A=er a Table of Contents, most theses also include a List of Tables and a
List of Figures. To make compiling this list less difficult, you can use a
specific kind of label each 5me you insert tables and figures that will allow
you to generate the list automa5cally in Word.
You should provide a cap5on, an in-text cita5on for any photographs,
images, tables, diagrams, graphs, figures or illustra5ons that you
reproduce in your work and provide a full reference as with any other type
of work.
How to create a Figure Cap on or Table Title
1. Go to the figure or table you want to
2. Place the cursor where you want to
put a figure cap5on or table 5tle.
3. Click on the 'Reference' tab and click
'Insert Cap5on'. A window should
4. Type in a cap5on or 5tle.
5. In the 'Label' menu, choose 'Figure' or 'Table'.
6. You may choose to number the tables/figures sequen5ally or select
‘Include chapter number’ by clicking on the ‘Numbering’ buDon . (If you
choose to number your tables/figures by chapter, you must use
“Mul5level list” on the Home tab of Word to number your chapters).
Create a list
Once your figures and tables have been cap5oned, inser5ng a list is very
similar to how you created a Table of Contents.
With the cursor at the point where you want to insert the list:
1. Click the References tab
[Cap on] Figure 6.6: Figure and ground (Source: Mullins, L.J., 2010.
Management & organisa'onal behaviour, 9th ed., Harlow: Financial
5mes Pren5ce Hall, an imprint of Pearson, p.219). Reproduced with
permission from Pearson Educa5on Ltd.
Cap5on under Figure from a Book with Copyright Permission
Figure X: Descrip5ve 5tle of the Figure. (Source: Author, Year, page
number. Reproduced [or adapted] with permission from Name of Copyright Holder).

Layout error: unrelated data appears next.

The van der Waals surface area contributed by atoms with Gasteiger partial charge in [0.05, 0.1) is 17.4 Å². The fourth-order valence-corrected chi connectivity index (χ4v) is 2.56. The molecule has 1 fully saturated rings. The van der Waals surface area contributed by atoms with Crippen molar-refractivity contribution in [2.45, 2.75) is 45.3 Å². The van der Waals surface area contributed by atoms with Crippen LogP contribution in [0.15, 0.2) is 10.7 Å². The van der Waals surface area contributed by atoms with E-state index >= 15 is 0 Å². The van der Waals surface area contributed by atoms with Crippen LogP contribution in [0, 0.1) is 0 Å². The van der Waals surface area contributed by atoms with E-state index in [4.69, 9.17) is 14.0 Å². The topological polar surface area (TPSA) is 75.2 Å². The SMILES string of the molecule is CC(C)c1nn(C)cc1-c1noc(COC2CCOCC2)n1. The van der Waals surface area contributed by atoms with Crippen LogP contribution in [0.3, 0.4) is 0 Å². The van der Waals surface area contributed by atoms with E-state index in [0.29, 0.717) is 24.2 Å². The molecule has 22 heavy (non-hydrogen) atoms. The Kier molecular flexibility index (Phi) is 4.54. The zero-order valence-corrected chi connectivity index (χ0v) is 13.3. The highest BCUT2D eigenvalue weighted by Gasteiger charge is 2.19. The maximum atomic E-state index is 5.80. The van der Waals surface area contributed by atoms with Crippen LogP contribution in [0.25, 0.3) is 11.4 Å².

N.B. Copyright permission may not be required for student theses, unless
they will be subsequently published online. Please check with your lecturer.
2. Click ‘Insert table of figures’
Put the full reference for the above in your Reference List or List of Figures.
3. Select a cap5on label (table or figure). Click ‘OK’.
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Cap5on under Figure from a Journal Ar5cle with Copyright
Table 2: The Periodic Table of the Elements
Figure X. Descrip5ve 5tle of the Figure. (Source: Author, Year, page
number. Reproduced [or adapted] with permission from the Name of
Copyright Holder).
Ex. Figure 11.3. Ten new principles for effec5ve administra5ve
management. (Source: MOORCROFT, R. 2000, p. 10. Reproduced with
permission from The Ins5tute of Administra5ve Management).
Source: Doyle, M., 2010, cited in Smith, G., 2012, p.40*.
In-Text reference
Mullins (2010, p. 219 , fig. 6.6) explains how the figure-ground principle
works showing how figures are seen against a background.
Text: Doyle (2010, cited in Smith 2012, p.40) displays the periodic table of the
elements, with details of element names, oxida5on states, electro-nega5vi5es,
first ioniza5on energies, and electron configura5ons, as can be seen in Table 2.
Reference: SMITH, G., 2012. Chemistry. Galway: ABC Publishers*.
Reference List:
Reference outline
Using undated sources in your work
Author/Ar5st, Year of Publica5on. Title of image, figure, illustra5on or
It can some5mes be difficult to find a date for a table or figure on online
sources. But it is very important to try and find a date for the source rather
than just puWng no date down in your reference. The reasons for this are
that your academic work will be judged on how up-to-date, valid, reliable
and credible the sources you use are.
table [material type]. In: Author, Year. Title of Book/Journal which
contains the image (in italics). Place of publica5on: Publisher (for book
reference) or vol.(no.), date (for journal reference), Page number.
Tip: for an image found in a journal, use the page number of the image rather
than the whole page range of the ar cle.
To find the date of a webpage, try looking at the page informa5on in your
browser for a ‘created’ or ‘modified’ date.
* Above source is fic55ous. Image in public domain with no licensing requirements.
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Reproduc on of Figure from a book
TIERNAN, S. & MORLEY, M.J., 2013. Maslow’s Hierarchy of Needs [fig.]. In: